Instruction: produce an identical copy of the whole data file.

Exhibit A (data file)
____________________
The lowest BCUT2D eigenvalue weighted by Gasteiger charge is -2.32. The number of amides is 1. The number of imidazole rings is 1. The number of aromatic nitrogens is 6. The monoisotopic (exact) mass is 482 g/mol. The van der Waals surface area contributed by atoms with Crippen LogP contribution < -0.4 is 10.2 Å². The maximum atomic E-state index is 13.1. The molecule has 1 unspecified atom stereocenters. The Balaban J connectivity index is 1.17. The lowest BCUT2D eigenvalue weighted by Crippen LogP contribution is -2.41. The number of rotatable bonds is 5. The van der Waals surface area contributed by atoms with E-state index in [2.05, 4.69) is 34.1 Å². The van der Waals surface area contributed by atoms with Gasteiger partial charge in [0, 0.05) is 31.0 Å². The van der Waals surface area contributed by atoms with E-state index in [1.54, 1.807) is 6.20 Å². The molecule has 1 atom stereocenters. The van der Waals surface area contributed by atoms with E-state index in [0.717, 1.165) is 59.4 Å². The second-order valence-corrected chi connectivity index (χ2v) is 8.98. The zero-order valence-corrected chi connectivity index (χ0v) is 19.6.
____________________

The lowest BCUT2D eigenvalue weighted by Gasteiger charge is -2.32. The number of amides is 1. The number of imidazole rings is 1. The number of aromatic nitrogens is 6. The monoisotopic (exact) mass is 482 g/mol. The van der Waals surface area contributed by atoms with Crippen LogP contribution < -0.4 is 10.2 Å². The maximum atomic E-state index is 13.1. The molecule has 1 unspecified atom stereocenters. The Balaban J connectivity index is 1.17. The lowest BCUT2D eigenvalue weighted by Crippen LogP contribution is -2.41. The number of rotatable bonds is 5. The van der Waals surface area contributed by atoms with E-state index in [2.05, 4.69) is 34.1 Å². The van der Waals surface area contributed by atoms with Gasteiger partial charge in [0, 0.05) is 31.0 Å². The van der Waals surface area contributed by atoms with E-state index in [1.54, 1.807) is 6.20 Å². The molecule has 1 atom stereocenters. The van der Waals surface area contributed by atoms with E-state index in [0.717, 1.165) is 59.4 Å². The second-order valence-corrected chi connectivity index (χ2v) is 8.98. The zero-order valence-corrected chi connectivity index (χ0v) is 19.6.